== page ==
Digital, phase-sensitive detection for in situ diode-laser spectroscopy under rapidly changing transmission conditions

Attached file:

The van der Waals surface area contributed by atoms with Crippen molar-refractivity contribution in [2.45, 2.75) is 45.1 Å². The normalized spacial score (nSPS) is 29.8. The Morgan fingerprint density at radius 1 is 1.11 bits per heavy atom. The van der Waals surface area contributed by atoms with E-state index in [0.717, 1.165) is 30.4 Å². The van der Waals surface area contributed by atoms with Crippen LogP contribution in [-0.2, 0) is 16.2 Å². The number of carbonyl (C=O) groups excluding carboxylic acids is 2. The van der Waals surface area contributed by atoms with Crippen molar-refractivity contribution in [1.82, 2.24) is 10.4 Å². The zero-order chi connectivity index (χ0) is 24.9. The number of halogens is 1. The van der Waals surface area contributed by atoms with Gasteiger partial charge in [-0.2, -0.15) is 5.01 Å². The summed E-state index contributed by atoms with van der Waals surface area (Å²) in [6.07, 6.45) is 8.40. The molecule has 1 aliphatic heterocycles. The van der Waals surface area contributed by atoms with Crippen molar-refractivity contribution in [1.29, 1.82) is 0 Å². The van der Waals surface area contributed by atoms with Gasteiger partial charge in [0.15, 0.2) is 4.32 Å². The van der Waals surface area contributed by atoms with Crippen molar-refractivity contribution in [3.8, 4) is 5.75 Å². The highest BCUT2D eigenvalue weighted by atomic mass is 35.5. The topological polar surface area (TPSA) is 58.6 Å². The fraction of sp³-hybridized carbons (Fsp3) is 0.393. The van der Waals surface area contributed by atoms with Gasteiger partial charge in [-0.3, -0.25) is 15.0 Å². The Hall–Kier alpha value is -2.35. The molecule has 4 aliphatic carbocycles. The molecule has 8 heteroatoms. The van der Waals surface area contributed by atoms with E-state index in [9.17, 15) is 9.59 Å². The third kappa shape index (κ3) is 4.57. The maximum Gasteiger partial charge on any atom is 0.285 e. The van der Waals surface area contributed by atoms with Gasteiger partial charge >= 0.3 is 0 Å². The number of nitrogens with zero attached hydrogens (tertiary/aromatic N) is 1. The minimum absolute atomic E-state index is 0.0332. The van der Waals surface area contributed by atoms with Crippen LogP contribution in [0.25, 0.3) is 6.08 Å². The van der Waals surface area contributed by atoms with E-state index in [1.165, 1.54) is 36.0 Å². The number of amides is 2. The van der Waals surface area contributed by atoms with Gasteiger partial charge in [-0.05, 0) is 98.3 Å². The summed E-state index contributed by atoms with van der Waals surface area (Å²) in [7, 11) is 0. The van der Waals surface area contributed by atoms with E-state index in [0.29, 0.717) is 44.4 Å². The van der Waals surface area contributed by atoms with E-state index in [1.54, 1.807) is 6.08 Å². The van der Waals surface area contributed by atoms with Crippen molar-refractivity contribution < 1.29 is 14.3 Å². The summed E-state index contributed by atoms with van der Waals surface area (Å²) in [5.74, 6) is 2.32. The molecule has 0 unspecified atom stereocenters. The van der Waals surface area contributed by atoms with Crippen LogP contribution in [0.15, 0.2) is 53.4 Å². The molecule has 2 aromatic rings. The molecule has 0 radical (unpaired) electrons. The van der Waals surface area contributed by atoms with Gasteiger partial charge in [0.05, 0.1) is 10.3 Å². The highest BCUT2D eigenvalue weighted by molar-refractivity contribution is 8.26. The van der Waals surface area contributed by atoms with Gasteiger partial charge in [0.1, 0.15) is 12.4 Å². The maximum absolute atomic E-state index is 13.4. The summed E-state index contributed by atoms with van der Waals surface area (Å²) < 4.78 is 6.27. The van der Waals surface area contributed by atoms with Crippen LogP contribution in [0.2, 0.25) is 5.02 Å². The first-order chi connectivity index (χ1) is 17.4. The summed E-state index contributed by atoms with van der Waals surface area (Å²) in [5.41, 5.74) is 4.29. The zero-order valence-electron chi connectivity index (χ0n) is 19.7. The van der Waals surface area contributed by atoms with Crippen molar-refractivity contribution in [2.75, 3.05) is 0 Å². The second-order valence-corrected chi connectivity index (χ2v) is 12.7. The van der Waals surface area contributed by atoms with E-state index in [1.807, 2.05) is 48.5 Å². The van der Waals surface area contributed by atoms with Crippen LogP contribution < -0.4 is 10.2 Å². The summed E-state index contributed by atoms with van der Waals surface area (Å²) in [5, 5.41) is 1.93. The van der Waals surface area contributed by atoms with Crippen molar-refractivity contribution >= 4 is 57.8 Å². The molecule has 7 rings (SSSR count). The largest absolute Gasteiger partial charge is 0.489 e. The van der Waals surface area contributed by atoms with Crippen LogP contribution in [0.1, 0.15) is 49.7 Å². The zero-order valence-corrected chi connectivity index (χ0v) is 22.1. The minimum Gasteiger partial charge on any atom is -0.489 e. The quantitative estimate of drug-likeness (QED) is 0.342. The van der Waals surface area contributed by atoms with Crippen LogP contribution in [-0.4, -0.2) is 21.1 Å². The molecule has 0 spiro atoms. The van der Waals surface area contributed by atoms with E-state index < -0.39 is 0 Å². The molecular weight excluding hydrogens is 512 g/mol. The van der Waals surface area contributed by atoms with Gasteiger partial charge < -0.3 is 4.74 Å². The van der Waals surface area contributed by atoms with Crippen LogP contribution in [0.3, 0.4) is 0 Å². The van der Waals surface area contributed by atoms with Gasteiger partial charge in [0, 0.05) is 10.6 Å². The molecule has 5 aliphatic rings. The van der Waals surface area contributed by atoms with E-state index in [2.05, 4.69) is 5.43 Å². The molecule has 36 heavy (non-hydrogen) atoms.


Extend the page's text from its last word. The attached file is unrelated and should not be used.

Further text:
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A new harmonic detection scheme for fully digital, fast-scanning wavelength-modulation spectroscopy (DFS-WMS) is presented. DFS-WMS is specially suited for in situ absorption measurements in combustion environments under fast fluctuating transmission conditions and is demonstrated for the first time by open-path monitoring of ambient oxygen using a distributed-feedback diode laser, which is doubly modulated with a fast linear 1 kHz-scan and a sinusoidal 300 kHz-modulation. After an analog high-pass filter, the detector signal is digitized with a 5 megasample/s 12-bit AD-converter card plugged into a PC and subsequently – unlike standard lock-ins – filtered further by co-adding 100 scans, to generate a narrowband comb filter. All further filtering and the demodulation are performed completely digitally on a PC with the help of discrete Fourier transforms (DFT). Both 1f- and 2f-signals, are simultaneously extracted from the detector signal using one ADC input channel. For the 2f-signal, a linearity of 2% and a minimum detectable absorption of 10-4 could be verified experimentally, with the sensitivity to date being limited only by insufficient gain on the 2f-frequency channel. Using the offset in the 1f signal as a transmission ‘probe’, we could show that the 2f-signal can be transmission-corrected by a simple division by the 1f-background, proving that DFS-WMS provides the possibility of compensating for transmission fluctuations. With the inherent suppression of additive noise, DFS-WMS seems well suited for quantitative in situ absorption spectroscopy in large combustion systems. This assumption is supported by the first measurements of oxygen in a high-pressure combustor at 12 bar.
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